Editor’s note: This letter is in response to a letter to the editor authored by Dr. Baxter Wynn published in our April 2, 2021 print issue. We welcome input from the community we serve. Greenville Journal includes images accompanying letters to the editor when submitted. Letters to the editor do not necessarily express the views of the Greenville Journal. You can read Dr. Wynn’s April 2 letter here.
Dr. Wynn’s editorial states: “Our biggest lie began in 1619 when 20 enslaved Africans were brought to our shores.” He is absolutely correct that this statement is a lie. That it is a lie has been formally expressed by five leading historians, all of whom hold doctorates in history from leading universities, have written numerous publications for historical journals, have received acclaim for books they’ve written, as well as three of them being recipients of the Pulitzer Prize. Data on each can be confirmed by simply searching their names (given in the website link in the next paragraph) on the internet.
Dr. Wynn’s information is simply a rehashing of The New York Times effort, The 1619 Project, which promotes the theory that America was, is, and always has been, above all documentation to the contrary, a land of racial supremacy and oppression. The historians deny The Times’ effort to show that the Revolution was fought to protect American slavery. In the last paragraph of the letter they wrote to the Times they expressed their united concern over the lies they found in The 1619 Project’s efforts to re-write the historical record. It reads: “We ask that The Times, according to its own high standards of accuracy and truth, issue prominent corrections of all the errors and distortions presented in The 1619 Project. We also ask for the removal of these mistakes from any materials destined for use in schools, as well as in all further publications, including books bearing the name of The New York Times. We ask finally that The Times reveal fully the process through which the historical materials were and continue to be assembled, checked, and authenticated.” (https://www.nytimes.com/2019/12/20/magazine/we-respond-to-the-historians-who-critiqued-the-1619-project.html)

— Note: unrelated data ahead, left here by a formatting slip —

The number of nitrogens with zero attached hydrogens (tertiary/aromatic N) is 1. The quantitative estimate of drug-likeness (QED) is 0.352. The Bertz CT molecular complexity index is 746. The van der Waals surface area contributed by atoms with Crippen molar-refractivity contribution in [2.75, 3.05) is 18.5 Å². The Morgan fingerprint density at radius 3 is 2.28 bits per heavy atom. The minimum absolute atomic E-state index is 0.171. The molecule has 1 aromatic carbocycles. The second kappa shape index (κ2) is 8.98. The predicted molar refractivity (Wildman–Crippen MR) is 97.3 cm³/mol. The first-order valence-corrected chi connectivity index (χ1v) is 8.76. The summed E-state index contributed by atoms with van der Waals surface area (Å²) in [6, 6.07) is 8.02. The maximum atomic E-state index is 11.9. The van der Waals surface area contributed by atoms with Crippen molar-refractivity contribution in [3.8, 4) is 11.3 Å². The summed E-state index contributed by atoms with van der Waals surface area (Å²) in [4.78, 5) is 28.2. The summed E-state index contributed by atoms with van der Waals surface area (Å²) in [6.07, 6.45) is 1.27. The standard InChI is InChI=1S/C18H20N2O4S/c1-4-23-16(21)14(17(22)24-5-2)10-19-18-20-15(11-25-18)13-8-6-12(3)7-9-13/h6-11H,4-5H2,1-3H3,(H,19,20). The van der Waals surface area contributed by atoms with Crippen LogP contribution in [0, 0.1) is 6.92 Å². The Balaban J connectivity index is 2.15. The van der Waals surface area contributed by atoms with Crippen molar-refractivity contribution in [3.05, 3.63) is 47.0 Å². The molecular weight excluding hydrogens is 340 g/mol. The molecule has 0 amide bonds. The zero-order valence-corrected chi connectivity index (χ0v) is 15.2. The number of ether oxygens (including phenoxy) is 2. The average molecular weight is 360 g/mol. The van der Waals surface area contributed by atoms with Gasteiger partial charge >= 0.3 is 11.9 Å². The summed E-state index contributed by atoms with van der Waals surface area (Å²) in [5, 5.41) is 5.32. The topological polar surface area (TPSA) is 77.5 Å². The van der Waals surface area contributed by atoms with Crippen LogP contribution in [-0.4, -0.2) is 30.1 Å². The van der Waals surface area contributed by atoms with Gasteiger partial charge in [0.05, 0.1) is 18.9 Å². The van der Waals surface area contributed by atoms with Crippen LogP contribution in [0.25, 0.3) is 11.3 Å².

Additional refuting of the conclusions drawn by The 1619 Project can be found online in other articles which correctly give the arrival of slavery being 1539 when the Spanish explorer Hernando DeSoto, also a slave trader, sought to claim more territory for Spain in Florida. (https://www.washingtonpost.com › outlook › 2019/08/23)
A more substantive explanation of the actual historical data has been developed by a consortium of top African American academics, columnists, social service providers, business leaders and clergy from across America who are committed to telling the complete history of America and Black Americans from 1776 to the present. Their conclusions refuting the historical record expressed by The 1619 Project can be read on their website: 1776unites.com. The website offers the following “Special Announcement.”
Lewis P. Young, owner of Eunoia Homes, a developer of workforce housing.